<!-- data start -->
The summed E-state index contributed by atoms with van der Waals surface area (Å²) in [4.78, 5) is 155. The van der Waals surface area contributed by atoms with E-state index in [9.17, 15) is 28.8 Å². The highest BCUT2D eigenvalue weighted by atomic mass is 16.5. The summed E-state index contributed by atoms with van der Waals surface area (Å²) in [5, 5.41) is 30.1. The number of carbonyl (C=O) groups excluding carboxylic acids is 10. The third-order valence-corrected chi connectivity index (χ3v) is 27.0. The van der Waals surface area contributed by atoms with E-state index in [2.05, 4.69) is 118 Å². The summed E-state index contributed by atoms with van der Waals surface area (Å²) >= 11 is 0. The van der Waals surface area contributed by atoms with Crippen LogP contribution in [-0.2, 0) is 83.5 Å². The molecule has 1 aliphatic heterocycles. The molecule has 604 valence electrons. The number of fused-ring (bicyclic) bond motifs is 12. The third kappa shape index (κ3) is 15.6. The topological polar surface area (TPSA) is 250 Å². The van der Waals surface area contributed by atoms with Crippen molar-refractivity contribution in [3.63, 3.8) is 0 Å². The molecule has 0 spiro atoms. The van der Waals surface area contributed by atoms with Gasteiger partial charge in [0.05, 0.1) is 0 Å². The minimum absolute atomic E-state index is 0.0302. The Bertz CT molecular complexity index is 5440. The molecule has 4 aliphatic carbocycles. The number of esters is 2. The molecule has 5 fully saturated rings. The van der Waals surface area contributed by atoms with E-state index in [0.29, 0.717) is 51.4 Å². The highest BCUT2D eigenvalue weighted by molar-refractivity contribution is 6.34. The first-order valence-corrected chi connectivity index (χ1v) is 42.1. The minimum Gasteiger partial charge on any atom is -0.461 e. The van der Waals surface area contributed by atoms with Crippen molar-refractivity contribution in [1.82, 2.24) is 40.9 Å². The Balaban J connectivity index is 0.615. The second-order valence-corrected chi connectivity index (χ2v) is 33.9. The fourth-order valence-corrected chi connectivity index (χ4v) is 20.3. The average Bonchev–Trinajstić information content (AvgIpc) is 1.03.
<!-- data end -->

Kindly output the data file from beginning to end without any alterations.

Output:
The summed E-state index contributed by atoms with van der Waals surface area (Å²) in [4.78, 5) is 155. The van der Waals surface area contributed by atoms with E-state index in [9.17, 15) is 28.8 Å². The highest BCUT2D eigenvalue weighted by atomic mass is 16.5. The summed E-state index contributed by atoms with van der Waals surface area (Å²) in [5, 5.41) is 30.1. The number of carbonyl (C=O) groups excluding carboxylic acids is 10. The third-order valence-corrected chi connectivity index (χ3v) is 27.0. The van der Waals surface area contributed by atoms with E-state index in [2.05, 4.69) is 118 Å². The summed E-state index contributed by atoms with van der Waals surface area (Å²) >= 11 is 0. The van der Waals surface area contributed by atoms with Crippen LogP contribution in [-0.2, 0) is 83.5 Å². The molecule has 1 aliphatic heterocycles. The molecule has 604 valence electrons. The number of fused-ring (bicyclic) bond motifs is 12. The third kappa shape index (κ3) is 15.6. The topological polar surface area (TPSA) is 250 Å². The van der Waals surface area contributed by atoms with Crippen molar-refractivity contribution in [3.63, 3.8) is 0 Å². The molecule has 0 spiro atoms. The van der Waals surface area contributed by atoms with Gasteiger partial charge in [0.05, 0.1) is 0 Å². The minimum absolute atomic E-state index is 0.0302. The Bertz CT molecular complexity index is 5440. The molecule has 4 aliphatic carbocycles. The number of esters is 2. The molecule has 5 fully saturated rings. The van der Waals surface area contributed by atoms with E-state index in [0.29, 0.717) is 51.4 Å². The highest BCUT2D eigenvalue weighted by molar-refractivity contribution is 6.34. The first-order valence-corrected chi connectivity index (χ1v) is 42.1. The minimum Gasteiger partial charge on any atom is -0.461 e. The van der Waals surface area contributed by atoms with Crippen molar-refractivity contribution in [1.82, 2.24) is 40.9 Å². The Balaban J connectivity index is 0.615. The second-order valence-corrected chi connectivity index (χ2v) is 33.9. The fourth-order valence-corrected chi connectivity index (χ4v) is 20.3. The average Bonchev–Trinajstić information content (AvgIpc) is 1.03.